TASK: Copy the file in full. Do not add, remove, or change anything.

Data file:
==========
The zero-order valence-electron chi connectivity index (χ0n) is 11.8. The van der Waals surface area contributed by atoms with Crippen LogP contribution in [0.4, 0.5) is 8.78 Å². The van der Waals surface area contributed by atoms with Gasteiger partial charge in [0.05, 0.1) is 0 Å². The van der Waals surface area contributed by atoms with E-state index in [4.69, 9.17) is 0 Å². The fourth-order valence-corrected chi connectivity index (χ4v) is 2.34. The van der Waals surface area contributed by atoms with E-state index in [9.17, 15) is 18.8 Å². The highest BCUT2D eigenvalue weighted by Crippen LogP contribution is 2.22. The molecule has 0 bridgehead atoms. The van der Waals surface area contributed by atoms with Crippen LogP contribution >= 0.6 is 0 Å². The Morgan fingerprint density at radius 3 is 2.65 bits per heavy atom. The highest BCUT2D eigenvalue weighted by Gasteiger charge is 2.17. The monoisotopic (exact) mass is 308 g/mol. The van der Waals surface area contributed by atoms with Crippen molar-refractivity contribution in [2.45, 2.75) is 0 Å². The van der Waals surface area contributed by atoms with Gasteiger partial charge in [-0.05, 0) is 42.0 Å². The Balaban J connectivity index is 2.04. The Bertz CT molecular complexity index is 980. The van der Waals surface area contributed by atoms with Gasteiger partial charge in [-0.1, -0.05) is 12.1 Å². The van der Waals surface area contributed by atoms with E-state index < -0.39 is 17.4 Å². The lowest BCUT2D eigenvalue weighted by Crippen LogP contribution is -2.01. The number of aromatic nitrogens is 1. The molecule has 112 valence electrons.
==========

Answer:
The zero-order valence-electron chi connectivity index (χ0n) is 11.8. The van der Waals surface area contributed by atoms with Crippen LogP contribution in [0.4, 0.5) is 8.78 Å². The van der Waals surface area contributed by atoms with Gasteiger partial charge in [0.05, 0.1) is 0 Å². The van der Waals surface area contributed by atoms with E-state index in [4.69, 9.17) is 0 Å². The fourth-order valence-corrected chi connectivity index (χ4v) is 2.34. The van der Waals surface area contributed by atoms with E-state index in [9.17, 15) is 18.8 Å². The highest BCUT2D eigenvalue weighted by Crippen LogP contribution is 2.22. The molecule has 0 bridgehead atoms. The van der Waals surface area contributed by atoms with Crippen LogP contribution >= 0.6 is 0 Å². The Morgan fingerprint density at radius 3 is 2.65 bits per heavy atom. The highest BCUT2D eigenvalue weighted by Gasteiger charge is 2.17. The monoisotopic (exact) mass is 308 g/mol. The van der Waals surface area contributed by atoms with Crippen molar-refractivity contribution in [2.45, 2.75) is 0 Å². The van der Waals surface area contributed by atoms with Gasteiger partial charge in [-0.05, 0) is 42.0 Å². The Balaban J connectivity index is 2.04. The Bertz CT molecular complexity index is 980. The van der Waals surface area contributed by atoms with Gasteiger partial charge in [-0.1, -0.05) is 12.1 Å². The van der Waals surface area contributed by atoms with E-state index < -0.39 is 17.4 Å². The lowest BCUT2D eigenvalue weighted by Crippen LogP contribution is -2.01. The number of aromatic nitrogens is 1. The molecule has 112 valence electrons.